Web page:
Clinton High School Adds EKG Tests for Student Heart Health

Estimated read time 4 min read

Clinton High School is taking charge of their students’ health, especially those who play sports. They’re teaming up with ‘Who We Play For’ to give EKG (Electrocardiogram) tests. The goal is to find any hidden heart issues that could cause Sudden Cardiac Arrest (SCA), which is the number one reason student athletes die.

When and Where for Screenings:

– Date: Tuesday, April 30,

– Time: 8:30 AM – 2:30 PM

– Place: Clinton High School

– Price: $20 each student

– Signing Up: Got to do it before!


Why EKG Tests Matter

After sad events like Joshua D. Thibodeau’s death way too soon, we see how crucial it is to catch heart problems early. Regular health check-ups are good, but they might miss heart issues in teens, especially those playing sports. That’s why these EKG tests are so key.

Catching Problems Early Can Save Lives

EKG tests can spot heart issues that you wouldn’t even know were there. Spotting things like HCM early means doctors can step in and help out, which can stop disasters from happening.

Mixed Feelings in Medicine

A lot of doctors think EKG tests are great, but not all of them agree. Groups like the American Heart Association say you should check everything when looking at an athlete’s health. But then you have folks like the European Society of Cardiology saying EKG tests should definitely be part of health checks for athletes.

Checking the Facts

There’s disagreement about whether EKGs should be used to screen young athletes. Some studies, like one from Stanford University, doubt their usefulness, but other research supports the idea that EKGs can save lives by finding heart issues early on.

Views from Experts and the Public

While opinions are divided, some experts, such as Dr. Darshak M. Sanghavi, suggest a middle-of-the-road strategy that weighs the pros of EKG tests against their downsides. At Clinton High School, offering EKG tests is part of their plan to look after their students’ health in times of uncertainty.

Finding All-Around Solutions

EKGs are just one part of checking for heart risks, but they work better when used with other steps, like having automatic electronic defibrillators (AEDs) ready at sports events. Taking this full-on approach helps deal quickly with heart emergencies and lowers the chance of bad stuff happening.

  • What is Hypertrophic Cardiomyopathy (HCM)?

– HCM is a genetic problem that affects close to 1 in 500 people, which is why it’s key to test young              athletes for it.

– This condition means there’s a lot more heart muscle fibers than there should be, causing the                     heart to grow much bigger—sometimes two or three times its normal size.

  • The Debate over EKG Tests

Even though many doctors think EKG tests are helpful, there’s still a lot of back and forth                           among medical pros about whether they’re good enough and practical to use widely.

  • What the American Heart Association Thinks

– The American Heart Association suggests using a detailed physical exam and looking at an                      athlete’s clinical history, including their family history, for screening players.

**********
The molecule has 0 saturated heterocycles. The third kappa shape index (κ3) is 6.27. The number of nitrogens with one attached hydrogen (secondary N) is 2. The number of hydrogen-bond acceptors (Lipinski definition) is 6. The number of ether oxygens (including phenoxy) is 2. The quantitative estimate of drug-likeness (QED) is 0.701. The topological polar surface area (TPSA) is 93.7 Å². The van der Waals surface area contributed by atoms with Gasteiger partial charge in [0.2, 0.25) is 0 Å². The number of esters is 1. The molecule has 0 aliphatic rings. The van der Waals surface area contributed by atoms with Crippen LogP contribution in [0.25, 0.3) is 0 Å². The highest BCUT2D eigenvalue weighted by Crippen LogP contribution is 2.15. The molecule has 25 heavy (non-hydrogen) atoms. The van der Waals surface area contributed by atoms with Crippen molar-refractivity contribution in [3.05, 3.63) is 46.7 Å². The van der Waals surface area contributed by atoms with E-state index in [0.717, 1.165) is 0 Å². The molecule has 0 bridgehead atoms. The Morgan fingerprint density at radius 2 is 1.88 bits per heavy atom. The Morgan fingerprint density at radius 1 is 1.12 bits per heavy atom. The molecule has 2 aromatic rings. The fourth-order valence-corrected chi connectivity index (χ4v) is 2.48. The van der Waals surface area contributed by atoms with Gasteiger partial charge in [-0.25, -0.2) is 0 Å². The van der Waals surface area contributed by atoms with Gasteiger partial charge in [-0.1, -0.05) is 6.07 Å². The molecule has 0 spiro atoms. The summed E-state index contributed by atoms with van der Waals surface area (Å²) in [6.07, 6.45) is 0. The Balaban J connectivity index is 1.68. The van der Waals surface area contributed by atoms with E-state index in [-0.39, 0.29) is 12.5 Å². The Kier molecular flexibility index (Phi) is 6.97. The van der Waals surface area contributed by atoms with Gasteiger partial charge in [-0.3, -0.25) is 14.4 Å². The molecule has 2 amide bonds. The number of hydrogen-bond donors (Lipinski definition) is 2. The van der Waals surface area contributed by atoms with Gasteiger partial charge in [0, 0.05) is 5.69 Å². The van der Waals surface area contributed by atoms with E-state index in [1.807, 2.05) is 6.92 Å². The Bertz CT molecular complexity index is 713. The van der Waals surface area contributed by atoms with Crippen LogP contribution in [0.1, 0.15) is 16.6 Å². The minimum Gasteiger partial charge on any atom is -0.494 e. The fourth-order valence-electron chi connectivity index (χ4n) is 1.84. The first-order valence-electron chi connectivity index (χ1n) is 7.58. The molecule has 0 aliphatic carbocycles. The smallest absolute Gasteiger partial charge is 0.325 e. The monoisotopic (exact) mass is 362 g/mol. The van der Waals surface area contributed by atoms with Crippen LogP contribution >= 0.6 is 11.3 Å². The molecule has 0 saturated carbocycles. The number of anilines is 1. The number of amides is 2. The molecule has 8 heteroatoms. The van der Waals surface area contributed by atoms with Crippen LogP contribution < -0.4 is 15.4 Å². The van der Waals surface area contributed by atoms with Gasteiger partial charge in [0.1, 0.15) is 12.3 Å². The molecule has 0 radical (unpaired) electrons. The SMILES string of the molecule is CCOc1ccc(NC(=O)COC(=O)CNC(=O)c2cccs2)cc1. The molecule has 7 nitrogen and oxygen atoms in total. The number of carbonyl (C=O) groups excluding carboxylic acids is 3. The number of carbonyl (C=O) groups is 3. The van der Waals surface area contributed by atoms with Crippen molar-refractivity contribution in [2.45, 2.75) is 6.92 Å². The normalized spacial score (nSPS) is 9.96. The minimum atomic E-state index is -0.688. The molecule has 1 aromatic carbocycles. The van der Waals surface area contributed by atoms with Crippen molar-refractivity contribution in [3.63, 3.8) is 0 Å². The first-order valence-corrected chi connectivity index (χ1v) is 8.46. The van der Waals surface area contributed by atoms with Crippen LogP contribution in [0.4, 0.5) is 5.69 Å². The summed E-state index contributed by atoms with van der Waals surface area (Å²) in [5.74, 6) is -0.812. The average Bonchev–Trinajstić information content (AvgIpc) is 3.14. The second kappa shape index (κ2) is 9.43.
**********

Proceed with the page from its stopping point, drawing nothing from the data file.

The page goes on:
• EKG Screenings: Not Required

– EKG tests aren’t obligatory because they’re seen as impractical, costly, and might lead to too                    many false alarms.

  • View from Europe’s Heart Experts

– Unlike their American counterparts, the European heart specialists and Olympic officials                             suggest including EKGs in sports physicals.

  • What Stanford Discovered

A fresh study from Stanford questions the benefit of EKG tests for young sports players.

– Even seasoned child heart doctors only spotted abnormal EKGs 68% of the time, missing 32% of             kids at risk.

– And it turned out 30% of the so-called odd test results were actually fine, showing how tough it is            to get EKG readings right.

  • Doctor’s Take

Dr. Darshak Sanghavi, pediatric heart chief at UMass Medical School, backs using EKGs for                       young athletes, especially to find issues like HCM.

– He still thinks EKGs help find heart problems despite the Stanford report’s doubts.

  • High School Steps Up

Clinton High’s headmaster, James Hastings, accepts they must act after student Joshua                                 Thibodeau died unexpectedly.

– The school started doing EKG tests and now getting AEDs for sports events is high on the                         agenda. They want to be ready if there’s a heart emergency.


Conclusion: Focus on Student Health

By starting EKG checks, Clinton High shows it’s serious about looking after its students, especially those into sports. However, there’s still some arguing among health pros on this topic.

Even though people don’t all agree about how well these tests work. The main aim is still simple: we want to avoid terrible events and keep young sports players safe.

Celina Brooks

Celina Brooks from Mussoorie is a Writer & Researcher. She earned her Engineering degree in IT from Rutgers University. She is a technology enthusiast but loves writing and talking about local news as well. She is a jolly person with 2 children.

+ There are no comments

Add yours